Everything is bigger in Texas -- including wind energy. But bigger isn't always better, and the Lonestar state has felt its fair share of renewable energy growing pains. But like any cowboy worth his weight, the Texas is readjusting to come out ahead. Here's how.
When it comes to wind power, "deep in the heart of Texas" is exactly where generators want to be. The state has some of the strongest, most accessible wind in the nation, and it's quickly become wind power's home base.
Texas produced 36 million megawatt hours (MWh) of electricity from wind in 2013, more than any other state. Its closest competitor, Iowa, churned out a measly 15 million MWh in comparison. The reason for Texas' flurry of wind energy is three-fold.
First, wind turbine manufacturers like General Electric (NYSE:GE) have made technological leaps and bounds. Not only is General Electric's latest line of "Brilliant" turbines capable of plugging into Big Data to take management and diagnostics to the next level, but the turbines themselves are more efficient and less costly to maintain than their predecessors. Add in General Electric's major advancements in energy storage (a necessary asset when the wind ain't blowin'), and you're left with infinitely better infrastructure than anything that existed even a few years ago.
Second, utilities are diversifying their energy portfolios with wind energy. NextEra Energy (NYSE:NEE) is the far-and-above leader for this category. With over 100 wind farms spread across the nation, and 13 in Texas alone, NextEra Energy, relies on wind for a whopping 56% of its total 18,303 net megawatts of capacity.
Third, and most importantly, wind energy has soared nationwide due to a Federal Production Tax Credit (PTC), which gave producers a sizable 2.2 cents/kWh credit for wind generation over a 10-year period.
The move was meant to incentivize wind energy investment -- and it worked like a charm. In December 2012, the final month before the PTC first expired (it was subsequently extended through 2013), utilities scrambled to bring last-minute wind projects online.
And in true Texas fashion, the Lone Star State did it bigger than everyone else. Of the already astounding 12,620 MW of wind energy that came online that month, Texas alone installed 1,120 MW.
Bigger, but not better
But despite General Electric's technological advancements and NextEra Energy's investments, wind energy has been a bit of a headache. Even as new peak wind output provided Texas with a record-breaking 29% of all its electricity load on March 26, other energy corporations haven't taken well to wind energy use.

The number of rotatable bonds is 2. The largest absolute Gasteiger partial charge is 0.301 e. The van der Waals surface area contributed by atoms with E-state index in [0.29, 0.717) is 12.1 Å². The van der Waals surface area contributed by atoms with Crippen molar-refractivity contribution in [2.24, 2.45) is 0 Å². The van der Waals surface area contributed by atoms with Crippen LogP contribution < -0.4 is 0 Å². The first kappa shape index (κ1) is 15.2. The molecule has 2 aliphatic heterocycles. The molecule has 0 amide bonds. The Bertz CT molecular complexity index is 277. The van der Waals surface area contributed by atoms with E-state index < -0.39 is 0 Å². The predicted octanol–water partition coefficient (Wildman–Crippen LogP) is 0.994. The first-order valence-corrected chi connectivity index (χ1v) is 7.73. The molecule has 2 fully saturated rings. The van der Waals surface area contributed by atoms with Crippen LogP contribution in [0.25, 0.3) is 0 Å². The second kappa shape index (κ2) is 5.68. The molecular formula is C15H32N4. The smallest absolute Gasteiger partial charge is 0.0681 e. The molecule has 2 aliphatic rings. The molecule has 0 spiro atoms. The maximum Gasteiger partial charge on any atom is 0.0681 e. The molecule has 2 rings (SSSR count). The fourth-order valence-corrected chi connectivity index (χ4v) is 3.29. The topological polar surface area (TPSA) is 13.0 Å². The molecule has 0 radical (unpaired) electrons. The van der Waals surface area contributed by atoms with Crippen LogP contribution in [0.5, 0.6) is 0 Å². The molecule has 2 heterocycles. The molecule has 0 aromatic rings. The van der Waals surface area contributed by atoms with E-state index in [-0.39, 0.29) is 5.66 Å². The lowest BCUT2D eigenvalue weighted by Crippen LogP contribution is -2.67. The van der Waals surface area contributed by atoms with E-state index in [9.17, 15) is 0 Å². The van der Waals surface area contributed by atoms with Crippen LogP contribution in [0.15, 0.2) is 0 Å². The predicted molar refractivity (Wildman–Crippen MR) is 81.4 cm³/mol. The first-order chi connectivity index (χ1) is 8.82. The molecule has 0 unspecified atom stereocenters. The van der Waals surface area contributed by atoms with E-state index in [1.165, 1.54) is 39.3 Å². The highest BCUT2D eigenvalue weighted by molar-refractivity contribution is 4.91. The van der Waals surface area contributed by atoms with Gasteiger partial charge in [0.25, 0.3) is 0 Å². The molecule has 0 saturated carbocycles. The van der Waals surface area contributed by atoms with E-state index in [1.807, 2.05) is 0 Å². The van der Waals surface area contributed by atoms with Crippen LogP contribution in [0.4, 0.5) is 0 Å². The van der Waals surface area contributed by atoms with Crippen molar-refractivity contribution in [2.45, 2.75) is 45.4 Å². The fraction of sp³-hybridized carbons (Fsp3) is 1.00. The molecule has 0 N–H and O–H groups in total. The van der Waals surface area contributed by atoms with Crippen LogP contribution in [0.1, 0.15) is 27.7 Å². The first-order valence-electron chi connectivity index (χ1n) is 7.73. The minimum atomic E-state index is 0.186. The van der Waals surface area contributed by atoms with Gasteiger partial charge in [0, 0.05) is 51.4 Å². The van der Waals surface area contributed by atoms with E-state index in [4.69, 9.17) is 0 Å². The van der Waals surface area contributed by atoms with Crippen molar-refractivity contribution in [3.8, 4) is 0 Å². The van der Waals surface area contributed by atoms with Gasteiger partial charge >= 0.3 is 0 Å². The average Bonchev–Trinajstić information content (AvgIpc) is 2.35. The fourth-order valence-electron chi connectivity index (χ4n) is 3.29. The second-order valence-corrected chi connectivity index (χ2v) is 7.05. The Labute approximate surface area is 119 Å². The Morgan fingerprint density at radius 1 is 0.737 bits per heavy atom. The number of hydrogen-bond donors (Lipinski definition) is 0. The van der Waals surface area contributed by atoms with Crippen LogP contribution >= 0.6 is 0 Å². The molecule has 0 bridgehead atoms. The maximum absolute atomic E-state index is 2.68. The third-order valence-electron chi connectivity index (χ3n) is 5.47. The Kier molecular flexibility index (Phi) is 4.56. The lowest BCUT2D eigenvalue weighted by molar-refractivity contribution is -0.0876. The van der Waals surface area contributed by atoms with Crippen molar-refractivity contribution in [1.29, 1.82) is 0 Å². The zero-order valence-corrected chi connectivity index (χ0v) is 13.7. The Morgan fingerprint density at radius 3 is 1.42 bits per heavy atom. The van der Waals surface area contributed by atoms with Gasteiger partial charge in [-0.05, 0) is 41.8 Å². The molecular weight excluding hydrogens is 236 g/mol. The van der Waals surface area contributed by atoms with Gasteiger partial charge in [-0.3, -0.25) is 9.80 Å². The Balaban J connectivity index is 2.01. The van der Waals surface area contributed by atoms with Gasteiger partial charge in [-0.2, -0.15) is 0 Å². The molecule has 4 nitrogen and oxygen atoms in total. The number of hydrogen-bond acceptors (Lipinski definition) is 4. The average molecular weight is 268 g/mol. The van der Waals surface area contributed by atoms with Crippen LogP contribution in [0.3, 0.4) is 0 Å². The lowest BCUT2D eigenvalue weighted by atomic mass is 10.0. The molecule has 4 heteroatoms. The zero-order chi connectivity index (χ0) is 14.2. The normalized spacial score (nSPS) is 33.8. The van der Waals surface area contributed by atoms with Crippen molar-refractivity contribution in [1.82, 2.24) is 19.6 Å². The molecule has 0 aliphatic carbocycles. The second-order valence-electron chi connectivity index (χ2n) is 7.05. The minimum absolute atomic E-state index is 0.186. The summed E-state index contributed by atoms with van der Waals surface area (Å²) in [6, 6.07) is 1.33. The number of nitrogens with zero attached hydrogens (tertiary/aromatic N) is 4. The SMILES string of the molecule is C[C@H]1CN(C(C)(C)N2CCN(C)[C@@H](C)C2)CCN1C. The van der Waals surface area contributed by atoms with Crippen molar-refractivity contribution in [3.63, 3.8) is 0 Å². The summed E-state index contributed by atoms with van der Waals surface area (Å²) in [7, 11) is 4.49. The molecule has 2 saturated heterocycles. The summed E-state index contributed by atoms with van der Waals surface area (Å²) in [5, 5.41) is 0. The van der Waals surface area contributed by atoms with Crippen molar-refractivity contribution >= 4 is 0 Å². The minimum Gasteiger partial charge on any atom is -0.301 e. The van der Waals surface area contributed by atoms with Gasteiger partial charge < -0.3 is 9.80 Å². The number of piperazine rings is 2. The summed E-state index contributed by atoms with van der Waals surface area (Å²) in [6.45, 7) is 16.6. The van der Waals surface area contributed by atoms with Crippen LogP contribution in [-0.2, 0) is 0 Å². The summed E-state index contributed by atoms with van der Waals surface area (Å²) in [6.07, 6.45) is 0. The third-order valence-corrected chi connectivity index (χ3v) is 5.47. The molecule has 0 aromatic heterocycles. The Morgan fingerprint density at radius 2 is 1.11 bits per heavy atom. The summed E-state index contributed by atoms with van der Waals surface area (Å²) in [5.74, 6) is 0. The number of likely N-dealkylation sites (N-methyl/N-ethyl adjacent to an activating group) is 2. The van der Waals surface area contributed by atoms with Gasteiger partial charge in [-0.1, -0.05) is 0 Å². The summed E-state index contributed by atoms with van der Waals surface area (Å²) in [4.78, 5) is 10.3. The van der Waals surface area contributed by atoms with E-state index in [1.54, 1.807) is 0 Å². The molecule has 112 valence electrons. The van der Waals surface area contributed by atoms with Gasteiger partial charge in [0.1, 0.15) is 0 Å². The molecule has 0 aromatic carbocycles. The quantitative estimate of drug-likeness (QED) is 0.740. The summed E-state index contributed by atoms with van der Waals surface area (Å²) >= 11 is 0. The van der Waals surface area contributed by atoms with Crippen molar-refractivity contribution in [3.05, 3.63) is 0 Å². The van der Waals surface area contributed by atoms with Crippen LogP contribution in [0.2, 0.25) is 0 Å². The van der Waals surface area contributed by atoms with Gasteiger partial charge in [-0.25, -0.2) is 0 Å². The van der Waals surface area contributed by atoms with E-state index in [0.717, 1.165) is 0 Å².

The reason: infrastructure. Concentrated, poorly connected electricity grids have made "Big Wind" and its subsidies a big problem for local electricity markets. On windy days, wind's subsidized pricing has actually caused power markets to drop into negative territory, an impossible competitive situation for market-driven energies like natural gas or nuclear. And on especially windy days, outdated grids haven't even been able to keep up with wind energy, resulting in wind curtailments.
Infrastructure renovation to the rescue
Texans don't like being messed with -- and that includes market mix-ups and wasted energy. So the Lone Star State created a "Competitive Renewable Energy Zone" project in 2008, adding over 3,500 transmission lines to its system. The project was completed in 2013, and the results have been spot-on, pushing more wind energy to where it's needed most. Instead of flooding local markets, wind-powered electricity now whips across the state, resulting in significantly stronger prices and almost no wind curtailments.
Bigger and better
"Government subsidies" aren't the two most welcome words in either Texas or investing communities, but in this instance, Texas has adapted its electricity market admirably. Today, the state enjoys an astonishing amount of renewable energy, stronger infrastructure, and lower overall electricity prices to keep its economy energized. With companies like General Electric and NextEra Energy continuing to invest alongside, the Lone Star State's energy market has an exceedingly bright future.